Here’s an interesting approach to teaching foreign languages written by Pedro Maligo in southerneddesk.org, July 27, 2012:
The “flipped classroom” approach is being increasingly talked about in the contexts of new pedagogies, new education delivery systems, and new ways of restructuring institutional budgets. A May 2012 GPB Southern Education Desk piece by Maura Walz on Georgia teachers “flipping” classrooms provides a good explanation of the approach: before each class meeting, the learners study the material and topics that will be covered when class convenes, and the class period then becomes a time for, mainly, putting into practice and implementing what was studied in advance. Usually the learner’s ability to access, explore, and study is helped by the availability of electronically-delivered materials so much so that the “flipped” idea also relates to the use of new technologies in education.
A couple of other examples of the attention being paid to the exploration of alternative (i.e., these days, electronic) means of delivery and their relation to the “flipped” approach are the current Gates Foundation intent to support “breakthrough” projects to deliver education more broadly and to newer constituencies, and higher education administrators’ not-so-subtle messages to their faculties about the need to re-think their missions, publics, classrooms, and delivery modes.
For someone who works in foreign language education like me, the discussion about “flipped classrooms” brings up two interesting aspects. The first is that for the past 20 years, the field of foreign language education has been using an approach called the “communicative approach” which, among other things, prescribes that under the instructor’s supervision and assistance, class time should be used primarily for students to practice skills and to use the information they will have acquired before class. In other words, we have been “flipping” for some time now. Indeed, the communicative approach became the accepted way of teaching foreign languages at approximately the same time that emerging technologies began to allow for the expansion of teaching materials beyond the textbook.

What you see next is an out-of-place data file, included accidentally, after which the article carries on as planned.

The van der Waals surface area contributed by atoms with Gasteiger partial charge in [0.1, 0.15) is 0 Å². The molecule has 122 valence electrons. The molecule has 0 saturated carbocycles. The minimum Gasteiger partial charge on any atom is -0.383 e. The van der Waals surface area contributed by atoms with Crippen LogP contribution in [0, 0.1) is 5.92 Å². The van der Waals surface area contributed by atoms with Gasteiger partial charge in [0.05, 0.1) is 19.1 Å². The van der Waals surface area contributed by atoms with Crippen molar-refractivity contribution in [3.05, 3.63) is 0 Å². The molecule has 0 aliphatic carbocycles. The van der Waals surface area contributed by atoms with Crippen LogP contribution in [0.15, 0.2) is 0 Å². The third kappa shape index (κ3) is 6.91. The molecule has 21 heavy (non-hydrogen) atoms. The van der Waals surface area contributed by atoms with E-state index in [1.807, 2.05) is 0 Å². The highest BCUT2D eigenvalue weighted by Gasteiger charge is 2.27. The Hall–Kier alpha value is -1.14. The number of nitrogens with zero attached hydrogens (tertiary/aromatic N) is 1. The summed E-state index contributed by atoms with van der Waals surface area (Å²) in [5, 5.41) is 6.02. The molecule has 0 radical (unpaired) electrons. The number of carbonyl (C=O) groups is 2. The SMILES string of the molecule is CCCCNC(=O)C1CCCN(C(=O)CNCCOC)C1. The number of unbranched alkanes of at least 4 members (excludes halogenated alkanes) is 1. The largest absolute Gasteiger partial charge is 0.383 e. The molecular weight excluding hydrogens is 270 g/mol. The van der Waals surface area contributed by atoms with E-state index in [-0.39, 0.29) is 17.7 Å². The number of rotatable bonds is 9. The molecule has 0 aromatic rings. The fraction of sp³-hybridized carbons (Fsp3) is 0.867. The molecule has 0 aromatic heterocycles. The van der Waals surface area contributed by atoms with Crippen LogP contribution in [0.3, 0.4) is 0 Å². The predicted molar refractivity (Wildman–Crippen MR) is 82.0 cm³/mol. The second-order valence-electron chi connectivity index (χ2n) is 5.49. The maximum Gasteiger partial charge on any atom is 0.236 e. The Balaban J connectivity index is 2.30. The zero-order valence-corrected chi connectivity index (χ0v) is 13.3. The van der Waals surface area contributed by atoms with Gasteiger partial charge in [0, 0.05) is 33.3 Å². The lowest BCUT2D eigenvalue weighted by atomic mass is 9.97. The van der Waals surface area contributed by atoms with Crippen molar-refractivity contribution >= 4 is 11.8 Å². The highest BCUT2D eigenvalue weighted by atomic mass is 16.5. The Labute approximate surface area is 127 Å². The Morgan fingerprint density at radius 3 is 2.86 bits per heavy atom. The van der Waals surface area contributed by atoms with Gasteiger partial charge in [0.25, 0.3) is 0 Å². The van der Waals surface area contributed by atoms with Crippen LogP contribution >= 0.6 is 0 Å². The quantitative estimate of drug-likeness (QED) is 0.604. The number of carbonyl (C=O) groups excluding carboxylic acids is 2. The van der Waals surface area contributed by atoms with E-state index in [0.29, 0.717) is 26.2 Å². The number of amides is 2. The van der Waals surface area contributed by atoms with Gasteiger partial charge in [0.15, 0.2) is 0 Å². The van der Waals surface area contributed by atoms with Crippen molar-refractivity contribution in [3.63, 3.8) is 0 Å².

As a result, publishers started developing complex online platforms that, today, incorporate everything from e-textbooks to all types of non-print media. We direct our students to these platforms for a great number of tasks, asking the students to familiarize themselves with (new) topics and to start reviewing the skills that will later be emphatically practiced in class. Combining the communicative approach with the availability of online platforms, we have been making the most of using class time for actual practice; from the students’ perspective, this enhances their perception of the relevance and applicability of what’s being studied.
The second interesting aspect of the “flipped” foreign language methodology is that the communicative approach is still not being used as much in high school environments as it is in higher education. This is interesting because, as Ms. Walz’s piece accurately conveys, we are used to seeing pedagogical innovations bubble up from K-12 to college almost as if the elementary and secondary levels were the R&D and proving grounds where new ideas can and should be attempted. But in the case of foreign language instruction, we have had more success breaking away from the older approach of teaching grammar (and therefore lecturing more than practicing) at the college level than in high school (where most of foreign language education takes place within K-12).
This, in turn, brings up an equally interesting “marketing” implication as we in the foreign languages make great efforts to educate American youth and their counselors and advisors about the need to study world languages. From a marketing perspective, we struggle to dispel the notion that the foreign language classroom is a boring place where grammar is taught under a lecture format. As a result, we end up having to tackle two interconnected issues: the effort to make people see the importance of studying languages and the perception of the boring classroom. And since many of the counselors and advisors did in fact experience the uninteresting “normative” or grammar teaching approach when they themselves took foreign language in high school or college, they carry that perception with them into their current functions and sometimes tend to pass it on to their advisees—usually as a discreet lack of incentive toward foreign languages when it comes to suggesting courses for students to take.
All this considered, the visibility being given to the “flipped” approach is good news for those of us in the foreign languages. As “flipped” is reported to lead to learning experiences which are interesting, engaging, and rewarding, we know that our own “communicative approach” helps make our classrooms be very much like that.